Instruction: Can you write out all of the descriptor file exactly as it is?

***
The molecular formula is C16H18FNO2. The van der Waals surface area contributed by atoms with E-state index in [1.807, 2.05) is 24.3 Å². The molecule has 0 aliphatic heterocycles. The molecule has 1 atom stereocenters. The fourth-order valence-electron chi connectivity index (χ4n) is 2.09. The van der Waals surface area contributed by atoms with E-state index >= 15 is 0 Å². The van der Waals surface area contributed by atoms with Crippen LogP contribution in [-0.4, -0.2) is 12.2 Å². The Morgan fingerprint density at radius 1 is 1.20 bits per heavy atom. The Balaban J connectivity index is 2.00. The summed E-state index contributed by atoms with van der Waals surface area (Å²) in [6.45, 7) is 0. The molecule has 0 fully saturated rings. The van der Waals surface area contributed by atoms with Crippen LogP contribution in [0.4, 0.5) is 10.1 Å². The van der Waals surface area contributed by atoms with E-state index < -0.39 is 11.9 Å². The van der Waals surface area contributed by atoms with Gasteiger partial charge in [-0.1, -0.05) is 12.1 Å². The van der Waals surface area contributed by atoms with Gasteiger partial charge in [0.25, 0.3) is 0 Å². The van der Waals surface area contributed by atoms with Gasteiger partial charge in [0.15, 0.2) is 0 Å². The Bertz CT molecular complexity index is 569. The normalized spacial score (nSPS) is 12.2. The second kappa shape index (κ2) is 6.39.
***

The molecular formula is C16H18FNO2. The van der Waals surface area contributed by atoms with E-state index in [1.807, 2.05) is 24.3 Å². The molecule has 0 aliphatic heterocycles. The molecule has 1 atom stereocenters. The fourth-order valence-electron chi connectivity index (χ4n) is 2.09. The van der Waals surface area contributed by atoms with E-state index >= 15 is 0 Å². The van der Waals surface area contributed by atoms with Crippen LogP contribution in [-0.4, -0.2) is 12.2 Å². The Morgan fingerprint density at radius 1 is 1.20 bits per heavy atom. The Balaban J connectivity index is 2.00. The summed E-state index contributed by atoms with van der Waals surface area (Å²) in [6.45, 7) is 0. The molecule has 0 fully saturated rings. The van der Waals surface area contributed by atoms with Crippen LogP contribution in [0.4, 0.5) is 10.1 Å². The van der Waals surface area contributed by atoms with E-state index < -0.39 is 11.9 Å². The van der Waals surface area contributed by atoms with Gasteiger partial charge in [-0.1, -0.05) is 12.1 Å². The van der Waals surface area contributed by atoms with Gasteiger partial charge in [0.25, 0.3) is 0 Å². The van der Waals surface area contributed by atoms with Gasteiger partial charge in [0.15, 0.2) is 0 Å². The Bertz CT molecular complexity index is 569. The normalized spacial score (nSPS) is 12.2. The second kappa shape index (κ2) is 6.39.